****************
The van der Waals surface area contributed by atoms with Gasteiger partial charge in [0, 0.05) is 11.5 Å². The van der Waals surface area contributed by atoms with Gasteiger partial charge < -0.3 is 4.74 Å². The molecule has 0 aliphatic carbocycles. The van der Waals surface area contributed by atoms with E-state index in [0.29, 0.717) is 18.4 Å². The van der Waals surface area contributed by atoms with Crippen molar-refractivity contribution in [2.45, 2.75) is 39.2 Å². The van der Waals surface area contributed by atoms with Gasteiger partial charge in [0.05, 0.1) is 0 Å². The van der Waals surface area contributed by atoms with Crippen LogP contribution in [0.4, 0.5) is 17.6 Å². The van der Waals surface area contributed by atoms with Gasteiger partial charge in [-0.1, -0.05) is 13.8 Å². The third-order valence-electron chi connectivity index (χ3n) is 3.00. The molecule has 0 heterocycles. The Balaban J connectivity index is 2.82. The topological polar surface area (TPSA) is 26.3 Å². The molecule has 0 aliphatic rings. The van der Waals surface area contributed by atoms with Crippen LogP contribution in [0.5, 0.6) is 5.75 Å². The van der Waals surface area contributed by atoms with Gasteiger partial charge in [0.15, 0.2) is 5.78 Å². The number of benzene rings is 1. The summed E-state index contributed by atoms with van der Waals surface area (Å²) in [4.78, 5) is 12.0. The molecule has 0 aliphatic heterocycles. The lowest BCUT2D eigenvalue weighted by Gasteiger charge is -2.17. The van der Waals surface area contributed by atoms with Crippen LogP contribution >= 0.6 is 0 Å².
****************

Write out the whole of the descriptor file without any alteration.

The van der Waals surface area contributed by atoms with Gasteiger partial charge in [0, 0.05) is 11.5 Å². The van der Waals surface area contributed by atoms with Gasteiger partial charge < -0.3 is 4.74 Å². The molecule has 0 aliphatic carbocycles. The van der Waals surface area contributed by atoms with E-state index in [0.29, 0.717) is 18.4 Å². The van der Waals surface area contributed by atoms with Crippen molar-refractivity contribution in [2.45, 2.75) is 39.2 Å². The van der Waals surface area contributed by atoms with Gasteiger partial charge in [0.05, 0.1) is 0 Å². The van der Waals surface area contributed by atoms with Crippen LogP contribution in [0.4, 0.5) is 17.6 Å². The van der Waals surface area contributed by atoms with Gasteiger partial charge in [-0.1, -0.05) is 13.8 Å². The third-order valence-electron chi connectivity index (χ3n) is 3.00. The molecule has 0 heterocycles. The Balaban J connectivity index is 2.82. The topological polar surface area (TPSA) is 26.3 Å². The molecule has 0 aliphatic rings. The van der Waals surface area contributed by atoms with Crippen LogP contribution in [0.5, 0.6) is 5.75 Å². The van der Waals surface area contributed by atoms with Gasteiger partial charge in [0.15, 0.2) is 5.78 Å². The number of benzene rings is 1. The summed E-state index contributed by atoms with van der Waals surface area (Å²) in [4.78, 5) is 12.0. The molecule has 0 aliphatic heterocycles. The lowest BCUT2D eigenvalue weighted by Gasteiger charge is -2.17. The van der Waals surface area contributed by atoms with Crippen LogP contribution >= 0.6 is 0 Å².